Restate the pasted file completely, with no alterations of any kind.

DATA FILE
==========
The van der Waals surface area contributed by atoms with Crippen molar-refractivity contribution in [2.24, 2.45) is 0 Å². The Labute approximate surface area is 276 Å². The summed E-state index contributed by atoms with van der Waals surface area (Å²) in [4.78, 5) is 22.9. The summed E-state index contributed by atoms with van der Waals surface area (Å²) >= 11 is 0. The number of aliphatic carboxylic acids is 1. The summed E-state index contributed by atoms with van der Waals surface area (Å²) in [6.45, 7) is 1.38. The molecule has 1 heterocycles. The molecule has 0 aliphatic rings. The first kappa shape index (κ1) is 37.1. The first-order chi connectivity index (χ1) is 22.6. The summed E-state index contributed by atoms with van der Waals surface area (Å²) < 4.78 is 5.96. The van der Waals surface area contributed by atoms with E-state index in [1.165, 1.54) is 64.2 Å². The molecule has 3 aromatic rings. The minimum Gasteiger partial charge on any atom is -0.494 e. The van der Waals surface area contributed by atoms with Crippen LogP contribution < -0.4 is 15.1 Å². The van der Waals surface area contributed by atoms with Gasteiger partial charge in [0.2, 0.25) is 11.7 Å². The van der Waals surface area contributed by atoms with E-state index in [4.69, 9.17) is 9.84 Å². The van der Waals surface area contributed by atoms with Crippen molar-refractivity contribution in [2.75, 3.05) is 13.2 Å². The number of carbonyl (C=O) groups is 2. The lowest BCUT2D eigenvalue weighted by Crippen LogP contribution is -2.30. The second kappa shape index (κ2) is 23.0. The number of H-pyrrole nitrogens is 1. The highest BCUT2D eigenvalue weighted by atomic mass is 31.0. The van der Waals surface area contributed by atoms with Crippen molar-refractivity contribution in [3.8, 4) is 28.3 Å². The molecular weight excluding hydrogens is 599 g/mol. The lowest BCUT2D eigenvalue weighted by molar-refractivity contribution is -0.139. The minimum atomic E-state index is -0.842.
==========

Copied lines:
The van der Waals surface area contributed by atoms with Crippen molar-refractivity contribution in [2.24, 2.45) is 0 Å². The Labute approximate surface area is 276 Å². The summed E-state index contributed by atoms with van der Waals surface area (Å²) in [4.78, 5) is 22.9. The summed E-state index contributed by atoms with van der Waals surface area (Å²) >= 11 is 0. The number of aliphatic carboxylic acids is 1. The summed E-state index contributed by atoms with van der Waals surface area (Å²) in [6.45, 7) is 1.38. The molecule has 1 heterocycles. The molecule has 0 aliphatic rings. The first kappa shape index (κ1) is 37.1. The first-order chi connectivity index (χ1) is 22.6. The summed E-state index contributed by atoms with van der Waals surface area (Å²) < 4.78 is 5.96. The van der Waals surface area contributed by atoms with E-state index in [1.165, 1.54) is 64.2 Å². The molecule has 3 aromatic rings. The minimum Gasteiger partial charge on any atom is -0.494 e. The van der Waals surface area contributed by atoms with Crippen LogP contribution < -0.4 is 15.1 Å². The van der Waals surface area contributed by atoms with Gasteiger partial charge in [0.2, 0.25) is 11.7 Å². The van der Waals surface area contributed by atoms with E-state index in [4.69, 9.17) is 9.84 Å². The van der Waals surface area contributed by atoms with Crippen molar-refractivity contribution in [2.75, 3.05) is 13.2 Å². The number of carbonyl (C=O) groups is 2. The lowest BCUT2D eigenvalue weighted by Crippen LogP contribution is -2.30. The second kappa shape index (κ2) is 23.0. The number of H-pyrrole nitrogens is 1. The highest BCUT2D eigenvalue weighted by atomic mass is 31.0. The van der Waals surface area contributed by atoms with Crippen molar-refractivity contribution in [3.8, 4) is 28.3 Å². The molecular weight excluding hydrogens is 599 g/mol. The lowest BCUT2D eigenvalue weighted by molar-refractivity contribution is -0.139. The minimum atomic E-state index is -0.842.